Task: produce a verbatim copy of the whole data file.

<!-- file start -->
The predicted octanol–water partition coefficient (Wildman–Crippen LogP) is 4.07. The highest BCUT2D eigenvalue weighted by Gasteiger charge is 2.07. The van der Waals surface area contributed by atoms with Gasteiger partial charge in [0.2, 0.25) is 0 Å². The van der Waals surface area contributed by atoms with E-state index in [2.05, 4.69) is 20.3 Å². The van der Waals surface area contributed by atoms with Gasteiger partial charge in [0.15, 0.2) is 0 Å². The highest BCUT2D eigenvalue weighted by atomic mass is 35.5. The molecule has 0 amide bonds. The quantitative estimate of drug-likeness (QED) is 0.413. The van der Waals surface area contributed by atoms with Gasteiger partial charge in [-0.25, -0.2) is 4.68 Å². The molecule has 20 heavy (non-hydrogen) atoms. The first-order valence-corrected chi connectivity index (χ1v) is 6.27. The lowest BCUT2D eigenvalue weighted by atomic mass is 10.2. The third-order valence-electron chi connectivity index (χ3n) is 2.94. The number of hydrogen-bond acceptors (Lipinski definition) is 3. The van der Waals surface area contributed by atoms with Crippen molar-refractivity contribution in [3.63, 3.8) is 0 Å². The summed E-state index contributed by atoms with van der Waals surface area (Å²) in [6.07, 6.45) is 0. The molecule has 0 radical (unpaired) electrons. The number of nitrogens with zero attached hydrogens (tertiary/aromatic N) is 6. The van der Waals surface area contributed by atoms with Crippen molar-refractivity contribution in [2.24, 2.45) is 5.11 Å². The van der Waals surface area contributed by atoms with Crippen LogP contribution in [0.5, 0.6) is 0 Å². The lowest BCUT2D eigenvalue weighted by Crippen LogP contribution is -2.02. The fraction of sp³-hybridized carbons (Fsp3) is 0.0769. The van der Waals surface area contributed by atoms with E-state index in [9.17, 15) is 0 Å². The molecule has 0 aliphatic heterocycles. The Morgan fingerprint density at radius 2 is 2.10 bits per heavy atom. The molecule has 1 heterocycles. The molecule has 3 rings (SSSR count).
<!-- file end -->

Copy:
The predicted octanol–water partition coefficient (Wildman–Crippen LogP) is 4.07. The highest BCUT2D eigenvalue weighted by Gasteiger charge is 2.07. The van der Waals surface area contributed by atoms with Gasteiger partial charge in [0.2, 0.25) is 0 Å². The van der Waals surface area contributed by atoms with E-state index in [2.05, 4.69) is 20.3 Å². The van der Waals surface area contributed by atoms with Gasteiger partial charge in [0.15, 0.2) is 0 Å². The highest BCUT2D eigenvalue weighted by atomic mass is 35.5. The molecule has 0 amide bonds. The quantitative estimate of drug-likeness (QED) is 0.413. The van der Waals surface area contributed by atoms with Gasteiger partial charge in [-0.25, -0.2) is 4.68 Å². The molecule has 20 heavy (non-hydrogen) atoms. The first-order valence-corrected chi connectivity index (χ1v) is 6.27. The lowest BCUT2D eigenvalue weighted by atomic mass is 10.2. The third-order valence-electron chi connectivity index (χ3n) is 2.94. The number of hydrogen-bond acceptors (Lipinski definition) is 3. The van der Waals surface area contributed by atoms with Crippen molar-refractivity contribution in [3.63, 3.8) is 0 Å². The summed E-state index contributed by atoms with van der Waals surface area (Å²) in [6.07, 6.45) is 0. The molecule has 0 radical (unpaired) electrons. The number of nitrogens with zero attached hydrogens (tertiary/aromatic N) is 6. The van der Waals surface area contributed by atoms with Crippen molar-refractivity contribution in [2.24, 2.45) is 5.11 Å². The van der Waals surface area contributed by atoms with Crippen LogP contribution in [0.5, 0.6) is 0 Å². The lowest BCUT2D eigenvalue weighted by Crippen LogP contribution is -2.02. The fraction of sp³-hybridized carbons (Fsp3) is 0.0769. The van der Waals surface area contributed by atoms with E-state index in [9.17, 15) is 0 Å². The molecule has 0 aliphatic heterocycles. The Morgan fingerprint density at radius 2 is 2.10 bits per heavy atom. The molecule has 1 heterocycles. The molecule has 3 rings (SSSR count).